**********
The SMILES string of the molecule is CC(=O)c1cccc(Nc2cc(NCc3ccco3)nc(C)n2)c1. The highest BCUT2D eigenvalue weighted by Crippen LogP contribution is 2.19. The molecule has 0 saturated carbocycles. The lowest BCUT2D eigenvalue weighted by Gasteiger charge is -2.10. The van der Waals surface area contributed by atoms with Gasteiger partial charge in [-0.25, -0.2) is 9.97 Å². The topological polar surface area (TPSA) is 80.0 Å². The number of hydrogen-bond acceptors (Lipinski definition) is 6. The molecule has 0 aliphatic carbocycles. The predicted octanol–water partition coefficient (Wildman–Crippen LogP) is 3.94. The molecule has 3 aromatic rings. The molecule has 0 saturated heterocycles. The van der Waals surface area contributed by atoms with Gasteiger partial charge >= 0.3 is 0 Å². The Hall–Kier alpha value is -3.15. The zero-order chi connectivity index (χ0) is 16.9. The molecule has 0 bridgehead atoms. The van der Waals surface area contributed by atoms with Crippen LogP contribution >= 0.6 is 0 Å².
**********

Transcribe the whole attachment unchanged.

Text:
The SMILES string of the molecule is CC(=O)c1cccc(Nc2cc(NCc3ccco3)nc(C)n2)c1. The highest BCUT2D eigenvalue weighted by Crippen LogP contribution is 2.19. The molecule has 0 saturated carbocycles. The lowest BCUT2D eigenvalue weighted by Gasteiger charge is -2.10. The van der Waals surface area contributed by atoms with Gasteiger partial charge in [-0.25, -0.2) is 9.97 Å². The topological polar surface area (TPSA) is 80.0 Å². The number of hydrogen-bond acceptors (Lipinski definition) is 6. The molecule has 0 aliphatic carbocycles. The predicted octanol–water partition coefficient (Wildman–Crippen LogP) is 3.94. The molecule has 3 aromatic rings. The molecule has 0 saturated heterocycles. The van der Waals surface area contributed by atoms with Gasteiger partial charge >= 0.3 is 0 Å². The Hall–Kier alpha value is -3.15. The zero-order chi connectivity index (χ0) is 16.9. The molecule has 0 bridgehead atoms. The van der Waals surface area contributed by atoms with Crippen LogP contribution >= 0.6 is 0 Å².